On February 2, 2009, the Union’s counsel requested that the Arbitrator provide a supplemental arbitration award clarifying the Agency’s obligation to pay attorney fees and related costs. Supplemental Award, Attach. A at 1. On February 8, 2009, the Arbitrator sent the parties a letter, providing “the Agency [an] opportunity to submit its position regarding [the Union counsel’s] request” and stating that he would issue a supplemental award by March 5, 2009. Id. The Agency, however, “elected to not submit [its] position at th[at] time, but instead requested [that] the Agency’s position be deferred until after [it] filed its exceptions and obtained a ruling from the . . . Authority[;]” the Agency ultimately filed exceptions to the Arbitrator’s initial award on February 23, 2009. Id.; Initial Exceptions at 10.
On March 5, 2009, the Arbitrator rejected this request, finding that the Agency’s filing of exceptions and the Authority’s ultimate decision on those exceptions had no impact on his ability to issue a supplemental arbitration award, and issued his supplemental award. Supplemental Award, Attach. A at 1. In that award, the Arbitrator specifically articulated why the award of attorney fees was appropriate under 5 U.S.C. § 7701(g) and ordered the Agency to pay the Union’s counsel $25,676.06 in attorney fees and related expenses. Supplemental Award at 3-4. Noting that he had been advised that the Agency had failed to pay the grievants the backpay that he had ordered in his initial award, the Arbitrator further directed the Agency to make such payment within ten days. Id. at 4.
III. Positions of the Parties
A. Agency’s Exceptions to Initial Award
The Agency alleges that the award is contrary to law because the Arbitrator failed to identify a government-wide regulation, Agency-wide policy, or provision of the parties’ agreement that makes “temporary promotions mandatory for details to higher-graded positions, thereby establishing a nondiscretionary agency policy which would provide a basis for back pay.” Initial Exceptions at 4-5. According to the Agency, under Authority precedent, the mere fact that a grievant has performed higher-graded duties is insufficient to entitle him or her to backpay; rather, the Agency asserts, a grievant is entitled to backpay only when a government-wide regulation, agency-wide policy, or provision of the parties’ agreement mandates compensation for the temporary performance of the higher-graded duties. Id. The Agency contends that the 2004 settlement agreement does not satisfy this requirement. Id. at 5-6.
The Agency also alleges that the Arbitrator’s initial award of attorney fees is premature and contrary to law. Id. at 7. The Agency claims that the award is premature because, although the Arbitrator retained jurisdiction to decide the issue of attorney fees, he ordered that the Agency pay the Union attorney fees and related costs in his initial award, without giving the parties the opportunity to make arguments and submit briefs on the issue. Id. at 7-8. The Agency also contends that the initial award of attorney fees is contrary to law because “the Arbitrator did not specifically articulate any of the reasons pursuant to 5 U.S.C. § 7701(g) that such an award was appropriate.” Id. at 8. Finally, the Agency contends “that the award of attorney fees should be denied because . . . [the] award is not in the interest of justice [as] the Agency did not know, nor should it have known, that it would not be the prevailing party in this case on the merits.” Id. at 9. According to the Agency, it believed that it had “acted in good faith and that its actions comported with law, rule and regulation.” Id.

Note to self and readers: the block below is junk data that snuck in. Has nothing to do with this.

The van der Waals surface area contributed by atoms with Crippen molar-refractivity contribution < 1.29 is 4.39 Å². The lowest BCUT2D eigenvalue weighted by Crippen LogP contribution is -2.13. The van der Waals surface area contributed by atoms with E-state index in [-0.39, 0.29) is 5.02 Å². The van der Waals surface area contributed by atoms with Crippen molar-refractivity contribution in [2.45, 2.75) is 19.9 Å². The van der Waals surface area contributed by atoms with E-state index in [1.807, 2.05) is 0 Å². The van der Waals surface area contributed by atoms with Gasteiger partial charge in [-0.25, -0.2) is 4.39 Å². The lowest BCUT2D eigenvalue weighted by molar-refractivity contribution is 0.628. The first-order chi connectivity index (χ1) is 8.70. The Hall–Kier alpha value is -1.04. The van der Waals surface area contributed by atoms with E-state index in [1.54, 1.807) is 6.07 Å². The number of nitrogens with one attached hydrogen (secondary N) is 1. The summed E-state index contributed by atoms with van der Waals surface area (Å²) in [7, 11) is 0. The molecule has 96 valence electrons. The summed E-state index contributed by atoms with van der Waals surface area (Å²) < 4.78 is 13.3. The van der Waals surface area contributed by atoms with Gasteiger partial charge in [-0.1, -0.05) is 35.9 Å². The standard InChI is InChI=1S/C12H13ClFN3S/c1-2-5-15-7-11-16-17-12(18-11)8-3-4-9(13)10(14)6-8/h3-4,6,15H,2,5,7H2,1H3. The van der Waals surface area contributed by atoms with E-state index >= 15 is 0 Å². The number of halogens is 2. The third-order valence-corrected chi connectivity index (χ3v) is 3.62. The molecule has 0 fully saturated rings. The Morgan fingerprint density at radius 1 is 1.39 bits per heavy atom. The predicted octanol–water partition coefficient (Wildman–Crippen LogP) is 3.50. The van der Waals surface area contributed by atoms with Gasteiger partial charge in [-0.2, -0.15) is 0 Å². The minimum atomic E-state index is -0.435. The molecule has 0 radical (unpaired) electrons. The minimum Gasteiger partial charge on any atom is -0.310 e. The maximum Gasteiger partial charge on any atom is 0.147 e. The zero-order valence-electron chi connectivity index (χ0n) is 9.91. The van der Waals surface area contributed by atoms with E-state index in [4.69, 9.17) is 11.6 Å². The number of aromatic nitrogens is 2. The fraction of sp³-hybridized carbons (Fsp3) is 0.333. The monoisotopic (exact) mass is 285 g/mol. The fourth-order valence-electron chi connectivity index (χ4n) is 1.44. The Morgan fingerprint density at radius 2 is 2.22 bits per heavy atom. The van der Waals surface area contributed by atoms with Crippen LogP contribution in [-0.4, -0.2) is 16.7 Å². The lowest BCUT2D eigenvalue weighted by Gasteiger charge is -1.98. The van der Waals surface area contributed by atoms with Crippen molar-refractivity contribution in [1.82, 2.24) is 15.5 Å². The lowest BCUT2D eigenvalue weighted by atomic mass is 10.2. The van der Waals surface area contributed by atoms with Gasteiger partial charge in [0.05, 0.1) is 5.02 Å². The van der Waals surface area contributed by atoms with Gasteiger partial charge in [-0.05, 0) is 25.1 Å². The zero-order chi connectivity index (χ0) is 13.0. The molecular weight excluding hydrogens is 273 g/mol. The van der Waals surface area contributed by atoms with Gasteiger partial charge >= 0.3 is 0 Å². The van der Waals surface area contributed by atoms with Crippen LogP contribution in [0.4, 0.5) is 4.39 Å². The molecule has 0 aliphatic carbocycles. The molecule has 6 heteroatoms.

B. Union’s Opposition to Agency’s Exceptions to Initial Award
The Union asserts that the Agency failed to argue before the Arbitrator that the 2004 settlement agreement “did not establish the kind of non-discretionary rule concerning the temporary promotion of Counselors . . . that could form the basis for a[n]” award of backpay; accordingly, the Union argues that the Agency’s exception regarding this issue must be dismissed pursuant to 5 C.F.R. § 2429.5. Initial Opp’n at 2-4. The Union argues that it informed the Arbitrator of the “legal requirement that there must be . . . a non-discretionary [A]gency policy [in place] to justify a back pay [sic] award based on a temporary promotion.” Id. at 6. The Union contends that the Arbitrator found that the 2004 settlement agreement satisfied this requirement. Id. at 7-8; see also id. at 6 (noting that Arbitrator found that Agency had “made a binding commitment in the 2004 settlement agreement to temporarily promote Counselors to Case Manager positions when they were required to perform those higher[-]graded duties”).